BALTIMORE, Nov. 16 /CNW/ -- A human trial conducted in China shows
broccoli sprouts can help the body detoxify carcinogens, which may reduce the
risk of developing liver cancer. A team from Johns Hopkins University School
of Medicine and Bloomberg School of Public Health, in collaboration with
scientists at the Qidong Liver Cancer Institute, Jiao Tong University in
Shanghai and the University of Minnesota Cancer Center, conducted the study.
It is published in the November issue of Cancer Epidemiology Biomarkers &
This is the first study to provide direct evidence that broccoli sprouts
can enhance the body's detoxifying system to help prevent cancer. Although
previous laboratory studies indicated this was true, this is the first time
that a direct observation of this effect in humans was possible.
The blinded, placebo-controlled study was conducted in Jiangsu Province
near Shanghai, a rural area where the incidence of liver cancer is extremely
high due to consumption of foods tainted with aflatoxin, a powerful carcinogen
produced by mold contaminating the grain that the population grows and eats.
The toxin binds to DNA and becomes a chemical indicator, or biomarker, for an
increased risk of developing liver cancer.
Three-day-old broccoli sprouts with known levels of sulforaphane
glucosinolate (SGS(TM)) were grown at the site in China and prepared as a
liquid extract to ensure standard dosages. One hundred test subjects drank
five ounces of the extract (equivalent to eating about two ounces of broccoli
sprouts) each day for two weeks. A control group drank a similar extract that
contained virtually no SGS.
Tests of subjects' urine showed carcinogens were being detoxified and
removed from the body in those who drank the SGS extract. As the levels of
sulforaphane derivatives in the urine increased, the amount of DNA damage
decreased, which may indicate a reduction in cancer risk.
"While this study did not directly look at liver cancer, it is clear that
liver cancer has had devastating consequences in this region of China and in
other parts of the world. This study is an initial step in evaluating dietary
methods for preventing this disease, and it may be applicable to other types
of cancers," said participating epidemiologist Jian-Guo Chen, M.D., of the
Qidong Liver Cancer Institute.
Further studies are in the planning phases to examine dose levels and
implications for other high-risk populations.
In 1992, scientists at Johns Hopkins first determined that broccoli
contained high levels of the long-lasting antioxidant sulforaphane. In 1997,
they discovered that three-day-old broccoli sprouts contained more than a
20 times higher concentration of SGS than mature broccoli. More than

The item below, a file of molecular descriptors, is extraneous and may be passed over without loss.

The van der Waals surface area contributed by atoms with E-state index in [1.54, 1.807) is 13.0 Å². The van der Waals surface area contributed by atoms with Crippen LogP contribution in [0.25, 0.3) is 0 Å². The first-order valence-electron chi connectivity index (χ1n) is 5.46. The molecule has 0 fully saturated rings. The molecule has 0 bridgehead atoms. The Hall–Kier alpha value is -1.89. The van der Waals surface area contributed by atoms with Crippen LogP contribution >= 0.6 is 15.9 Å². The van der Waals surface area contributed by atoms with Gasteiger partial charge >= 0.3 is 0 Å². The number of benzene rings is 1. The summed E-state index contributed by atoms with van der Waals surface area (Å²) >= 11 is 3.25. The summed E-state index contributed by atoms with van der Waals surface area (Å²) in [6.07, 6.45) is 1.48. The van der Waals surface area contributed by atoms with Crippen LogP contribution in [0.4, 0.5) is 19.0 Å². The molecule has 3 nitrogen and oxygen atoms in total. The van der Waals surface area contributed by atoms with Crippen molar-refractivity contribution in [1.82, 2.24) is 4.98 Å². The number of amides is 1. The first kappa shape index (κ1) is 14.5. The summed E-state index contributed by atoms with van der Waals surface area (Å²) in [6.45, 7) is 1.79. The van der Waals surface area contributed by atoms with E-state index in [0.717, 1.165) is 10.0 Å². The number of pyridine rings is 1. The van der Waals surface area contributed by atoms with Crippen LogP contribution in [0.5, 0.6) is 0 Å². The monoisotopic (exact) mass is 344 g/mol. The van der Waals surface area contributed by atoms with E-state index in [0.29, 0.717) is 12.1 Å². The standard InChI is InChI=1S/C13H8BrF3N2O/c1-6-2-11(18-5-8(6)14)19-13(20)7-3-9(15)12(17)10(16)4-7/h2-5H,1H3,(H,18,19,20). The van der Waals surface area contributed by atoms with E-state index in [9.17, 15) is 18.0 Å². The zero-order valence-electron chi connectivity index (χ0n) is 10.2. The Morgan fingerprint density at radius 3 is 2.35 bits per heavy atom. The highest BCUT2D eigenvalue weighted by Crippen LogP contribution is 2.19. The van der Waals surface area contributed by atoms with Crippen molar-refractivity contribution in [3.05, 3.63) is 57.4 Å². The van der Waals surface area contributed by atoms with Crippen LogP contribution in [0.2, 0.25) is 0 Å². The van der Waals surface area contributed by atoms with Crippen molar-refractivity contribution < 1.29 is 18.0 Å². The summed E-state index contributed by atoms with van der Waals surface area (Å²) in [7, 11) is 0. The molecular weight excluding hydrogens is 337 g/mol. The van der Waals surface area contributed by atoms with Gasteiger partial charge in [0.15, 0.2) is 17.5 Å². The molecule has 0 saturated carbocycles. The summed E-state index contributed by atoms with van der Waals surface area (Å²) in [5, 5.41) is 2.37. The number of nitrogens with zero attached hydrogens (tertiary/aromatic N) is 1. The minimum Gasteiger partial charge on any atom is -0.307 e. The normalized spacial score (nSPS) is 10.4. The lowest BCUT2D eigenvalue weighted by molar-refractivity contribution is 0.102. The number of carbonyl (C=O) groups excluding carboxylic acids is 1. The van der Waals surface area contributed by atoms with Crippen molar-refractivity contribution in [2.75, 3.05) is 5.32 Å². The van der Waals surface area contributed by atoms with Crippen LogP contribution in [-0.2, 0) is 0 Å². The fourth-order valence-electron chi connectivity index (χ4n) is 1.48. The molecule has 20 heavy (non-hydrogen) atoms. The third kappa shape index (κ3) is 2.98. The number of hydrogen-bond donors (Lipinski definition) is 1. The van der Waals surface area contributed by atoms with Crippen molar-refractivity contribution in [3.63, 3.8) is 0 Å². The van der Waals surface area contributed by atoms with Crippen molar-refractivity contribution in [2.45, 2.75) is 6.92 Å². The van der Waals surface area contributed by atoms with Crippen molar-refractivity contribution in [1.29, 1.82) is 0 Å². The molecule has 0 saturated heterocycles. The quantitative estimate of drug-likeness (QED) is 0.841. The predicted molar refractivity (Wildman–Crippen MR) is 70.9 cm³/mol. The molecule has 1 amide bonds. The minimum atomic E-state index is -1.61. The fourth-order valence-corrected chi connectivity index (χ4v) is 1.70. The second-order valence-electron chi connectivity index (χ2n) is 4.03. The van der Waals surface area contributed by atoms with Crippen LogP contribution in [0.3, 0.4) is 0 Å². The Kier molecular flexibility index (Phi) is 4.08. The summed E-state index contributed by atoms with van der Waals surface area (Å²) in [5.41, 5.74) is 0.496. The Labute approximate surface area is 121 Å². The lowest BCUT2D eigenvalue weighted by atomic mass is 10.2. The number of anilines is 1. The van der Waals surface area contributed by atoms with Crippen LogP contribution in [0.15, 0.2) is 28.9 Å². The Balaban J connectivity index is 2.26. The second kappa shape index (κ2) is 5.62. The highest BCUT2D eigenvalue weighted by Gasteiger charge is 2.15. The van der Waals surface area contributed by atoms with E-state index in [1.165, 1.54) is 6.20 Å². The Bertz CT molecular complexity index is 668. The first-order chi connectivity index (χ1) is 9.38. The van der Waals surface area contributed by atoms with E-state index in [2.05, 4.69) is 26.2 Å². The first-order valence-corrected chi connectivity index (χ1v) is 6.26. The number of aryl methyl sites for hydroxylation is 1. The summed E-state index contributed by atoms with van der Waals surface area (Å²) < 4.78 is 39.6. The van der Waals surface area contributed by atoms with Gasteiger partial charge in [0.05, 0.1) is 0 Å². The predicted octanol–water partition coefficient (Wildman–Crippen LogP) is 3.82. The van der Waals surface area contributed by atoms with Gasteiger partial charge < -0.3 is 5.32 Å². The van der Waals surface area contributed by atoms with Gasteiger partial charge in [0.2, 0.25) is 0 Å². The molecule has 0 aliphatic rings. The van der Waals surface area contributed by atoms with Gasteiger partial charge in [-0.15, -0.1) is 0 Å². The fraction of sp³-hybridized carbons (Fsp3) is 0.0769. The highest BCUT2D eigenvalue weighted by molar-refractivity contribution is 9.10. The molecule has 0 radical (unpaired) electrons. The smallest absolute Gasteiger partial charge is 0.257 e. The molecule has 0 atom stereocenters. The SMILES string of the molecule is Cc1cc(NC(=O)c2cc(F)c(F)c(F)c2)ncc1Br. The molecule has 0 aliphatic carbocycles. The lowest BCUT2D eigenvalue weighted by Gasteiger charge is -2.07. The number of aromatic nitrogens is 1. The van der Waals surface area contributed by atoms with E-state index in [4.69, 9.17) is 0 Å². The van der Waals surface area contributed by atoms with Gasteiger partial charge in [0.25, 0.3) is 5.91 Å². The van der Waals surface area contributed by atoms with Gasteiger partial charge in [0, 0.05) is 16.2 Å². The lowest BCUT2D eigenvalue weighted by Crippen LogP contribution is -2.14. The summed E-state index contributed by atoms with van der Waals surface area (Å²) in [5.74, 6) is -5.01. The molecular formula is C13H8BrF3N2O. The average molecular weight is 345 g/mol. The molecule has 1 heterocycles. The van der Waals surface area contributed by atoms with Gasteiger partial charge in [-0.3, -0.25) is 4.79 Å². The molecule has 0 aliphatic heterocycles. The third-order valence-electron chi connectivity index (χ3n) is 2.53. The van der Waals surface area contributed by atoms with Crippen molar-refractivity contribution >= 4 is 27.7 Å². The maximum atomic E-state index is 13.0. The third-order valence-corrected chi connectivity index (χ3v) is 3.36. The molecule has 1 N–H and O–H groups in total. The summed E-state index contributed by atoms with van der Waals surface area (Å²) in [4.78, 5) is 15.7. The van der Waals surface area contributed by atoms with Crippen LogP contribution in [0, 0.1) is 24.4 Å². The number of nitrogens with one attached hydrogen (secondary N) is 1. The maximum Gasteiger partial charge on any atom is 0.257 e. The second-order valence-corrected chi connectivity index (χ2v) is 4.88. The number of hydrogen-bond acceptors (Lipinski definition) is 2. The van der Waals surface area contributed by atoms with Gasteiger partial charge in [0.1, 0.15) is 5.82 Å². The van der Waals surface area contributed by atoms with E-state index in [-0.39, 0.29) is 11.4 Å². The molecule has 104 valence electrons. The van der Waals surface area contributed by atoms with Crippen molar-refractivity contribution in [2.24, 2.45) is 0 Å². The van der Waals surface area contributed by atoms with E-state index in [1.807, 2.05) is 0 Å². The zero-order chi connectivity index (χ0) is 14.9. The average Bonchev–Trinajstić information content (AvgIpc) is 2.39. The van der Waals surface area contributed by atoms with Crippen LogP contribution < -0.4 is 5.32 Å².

350 studies have appeared in peer-reviewed scientific publications pointing to
sulforaphane and SGS from broccoli and broccoli sprouts as powerful health
Broccoli sprouts are available in the produce sections of most major
supermarkets in the U.S. under the name BroccoSprouts(R), grown naturally with
technology licensed from Johns Hopkins University School of Medicine.
BroccoSprouts contain measured and consistent levels of SGS, the natural
detoxifying compound reported upon in this study. A portion of the gross
sales of BroccoSprouts is donated to the Brassica Foundation to support
further research on chemoprotection. For more information, visit
Source: Thomas W. Kensler, Jian-Guo Chen, Patricia A. Egner, Jed W. Fahey,
Lisa P. Jacobson, Katherine K. Stephenson, Lingxiang Ye, Jamie L. Coady,
Jin-Bing Wang, Yan Wu, Yan Sun, Qi-Nan Zhang, Bao-Chu Zhang, Yuan-Rong Zhu,
Geng-Sun Qian, Stephen G. Carmella, Stephen S. Hecht, Lorie Benning, Stephen
J. Gange, John D. Groopman, and Paul Talalay. "Effects of Glucosinolate-Rich
Broccoli Sprouts on Urinary Levels of Aflatoxin-DNA Adducts and Phenanthrene
Tetraols in Randomized Clinical Trial in He Zuo Township, Quidong, China."
Cancer Epidemiology Biomarkers & Prevention, Vol. 14, Issue 11, pp. 2605-2613
November 1, 2005.
Under a licensing agreement between Brassica Protection Products LLC (BPP)
and the Johns Hopkins University, Drs. Paul Talalay and Jed Fahey, who are
co-authors on the paper, are entitled to shares of royalty received by the
University on sales of products described in this article. Drs. Talalay and
Fahey own BPP stock, which is subject to certain restrictions under University
policy. Drs. Talalay and Fahey are unpaid consultants to the company. Dr.
Talalay's son is the Chief Executive Officer of BPP and owns BPP stock. The
terms of this arrangement are being managed by the Johns Hopkins University in
accordance with its conflict of interest policies.